* Not a rare disease
Other Names for this Disease
- Discoid lupus
- Disseminated lupus erythematosus
- Lupus erythematosus
- Subacute cutaneous lupus
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autoimmune disease that can affect almost every organ in the body. Symptoms of lupus can range from very mild to life-threatening. There are three types of lupus; systemic lupus erythematosus, discoid lupus, and drug-induced lupus. Genetics is thought to play a role in the development of lupus along with other lifestyle and environmental factors. Studies suggest that a number of different genes may be involved in determining a person’s likelihood of developing the disease, which tissues and organs are affected, and the severity of disease. The treatment of lupus depends on the severity of the condition and what parts of the body are affected. Treatment may include acetaminophen, ibuprofen, antimalarial drugs, anti-inflammatory steroids, and/or immunosuppressive drugs.Lupus is an
Last updated: 8/26/2015
- Handout on Health: Systemic Lupus Erythematosus. National Institute of Arthritis and Musculoskeletal and Skin Diseases (NIAMS). February 2015; http://www.niams.nih.gov/Health_Info/Lupus/default.asp.
- The American Academy of Dermatology has developed an information page on lupus and the skin. Click on the link above to view the information page.
- Genetics Home Reference (GHR) contains information on Lupus. This website is maintained by the National Library of Medicine.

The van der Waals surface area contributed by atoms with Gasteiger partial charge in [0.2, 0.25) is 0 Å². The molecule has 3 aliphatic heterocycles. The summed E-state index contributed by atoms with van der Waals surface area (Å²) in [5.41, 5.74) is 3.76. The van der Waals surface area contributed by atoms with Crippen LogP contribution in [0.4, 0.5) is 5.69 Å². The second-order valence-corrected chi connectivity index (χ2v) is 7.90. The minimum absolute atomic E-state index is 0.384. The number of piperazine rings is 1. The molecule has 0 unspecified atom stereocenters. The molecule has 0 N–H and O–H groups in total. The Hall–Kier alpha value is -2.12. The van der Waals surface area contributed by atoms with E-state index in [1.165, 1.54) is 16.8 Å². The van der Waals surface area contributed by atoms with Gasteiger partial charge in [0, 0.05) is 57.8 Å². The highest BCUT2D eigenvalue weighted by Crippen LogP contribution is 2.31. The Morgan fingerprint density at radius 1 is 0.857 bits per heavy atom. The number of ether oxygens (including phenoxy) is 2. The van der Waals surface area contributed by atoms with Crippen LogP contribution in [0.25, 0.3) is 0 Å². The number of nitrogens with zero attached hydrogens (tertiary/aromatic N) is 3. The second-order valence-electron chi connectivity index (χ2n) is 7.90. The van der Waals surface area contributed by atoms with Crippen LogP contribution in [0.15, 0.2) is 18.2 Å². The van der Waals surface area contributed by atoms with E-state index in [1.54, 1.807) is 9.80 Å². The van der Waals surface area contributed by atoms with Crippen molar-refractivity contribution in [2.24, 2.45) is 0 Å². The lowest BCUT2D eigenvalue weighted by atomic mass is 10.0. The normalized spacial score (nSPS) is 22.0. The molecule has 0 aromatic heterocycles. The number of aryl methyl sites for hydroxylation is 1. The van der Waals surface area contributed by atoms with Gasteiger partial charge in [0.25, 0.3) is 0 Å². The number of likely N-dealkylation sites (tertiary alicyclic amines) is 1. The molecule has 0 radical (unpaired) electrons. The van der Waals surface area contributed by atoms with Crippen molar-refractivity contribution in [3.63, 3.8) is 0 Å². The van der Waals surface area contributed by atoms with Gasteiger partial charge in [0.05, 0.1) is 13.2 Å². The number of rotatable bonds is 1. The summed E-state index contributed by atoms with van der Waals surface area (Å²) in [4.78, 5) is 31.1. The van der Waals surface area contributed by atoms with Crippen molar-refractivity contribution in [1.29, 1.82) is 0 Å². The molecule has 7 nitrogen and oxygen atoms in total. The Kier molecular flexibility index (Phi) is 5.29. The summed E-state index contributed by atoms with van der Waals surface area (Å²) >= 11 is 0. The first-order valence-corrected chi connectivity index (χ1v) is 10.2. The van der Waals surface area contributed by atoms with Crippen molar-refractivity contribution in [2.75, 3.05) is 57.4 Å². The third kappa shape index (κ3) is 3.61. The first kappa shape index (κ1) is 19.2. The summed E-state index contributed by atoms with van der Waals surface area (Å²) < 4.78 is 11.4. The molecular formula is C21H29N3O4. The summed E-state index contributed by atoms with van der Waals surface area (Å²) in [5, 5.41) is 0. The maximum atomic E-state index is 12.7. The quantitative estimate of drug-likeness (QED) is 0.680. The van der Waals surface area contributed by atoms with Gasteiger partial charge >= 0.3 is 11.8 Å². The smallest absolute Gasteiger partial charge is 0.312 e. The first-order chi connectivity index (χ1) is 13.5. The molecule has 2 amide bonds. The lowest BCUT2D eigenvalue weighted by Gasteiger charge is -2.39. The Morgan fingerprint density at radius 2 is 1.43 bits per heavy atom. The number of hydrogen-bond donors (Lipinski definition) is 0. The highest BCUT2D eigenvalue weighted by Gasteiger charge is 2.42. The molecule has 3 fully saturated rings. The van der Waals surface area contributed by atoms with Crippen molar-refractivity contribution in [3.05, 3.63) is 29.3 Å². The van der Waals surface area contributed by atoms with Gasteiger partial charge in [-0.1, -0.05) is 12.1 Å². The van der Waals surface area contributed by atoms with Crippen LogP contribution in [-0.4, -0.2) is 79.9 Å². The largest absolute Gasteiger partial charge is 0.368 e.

- The American Association for Clinical Chemistry has an information page on ANA (Antinuclear Antibody Test) which is used to test for Lupus. Click on the link above to view the information page.
- The Lupus Foundation of America has an information page on lupus and antiphospholipid antibodies. Click on Lupus Foundation of America to view the information page.
- MedlinePlus was designed by the National Library of Medicine to help you research your health questions, and it provides more information about this topic.
- The Merck Manuals Online Medical Library provides information on this condition for patients and caregivers.
- The National Institute of Arthritis and Musculoskeletal and Skin Diseases (NIAMS) support research into the causes, treatment, and prevention of arthritis and musculoskeletal and skin diseases, the training of basic and clinical scientists to carry out this research, and the dissemination of information on research progress in these diseases. Click on the link to view information on this topic.
- The National Institute of Neurological Disorders and Stroke (NINDS) collects and disseminates research information related to neurological disorders. Click on the link to view information on this topic.
- The KidsHealth's Web site has information on lupus for children. Click on KidsHealth to view the information page.
- The Nemours Foundation's TeenHealth Web site has information on lupus for teens. Click on Nemours Foundation TeenHealth to view the information page.
- Medscape Reference provides information on this topic. You may need to register to view the medical textbook, but registration is free.
- Online Mendelian Inheritance in Man (OMIM) is a catalog of human genes and genetic disorders. Each entry has a summary of related medical articles. It is meant for health care professionals and researchers. OMIM is maintained by Johns Hopkins University School of Medicine.
- Orphanet is a European reference portal for information on rare diseases and orphan drugs. Access to this database is free of charge.
- PubMed is a searchable database of medical literature and lists journal articles that discuss Lupus. Click on the link to view a sample search on this topic.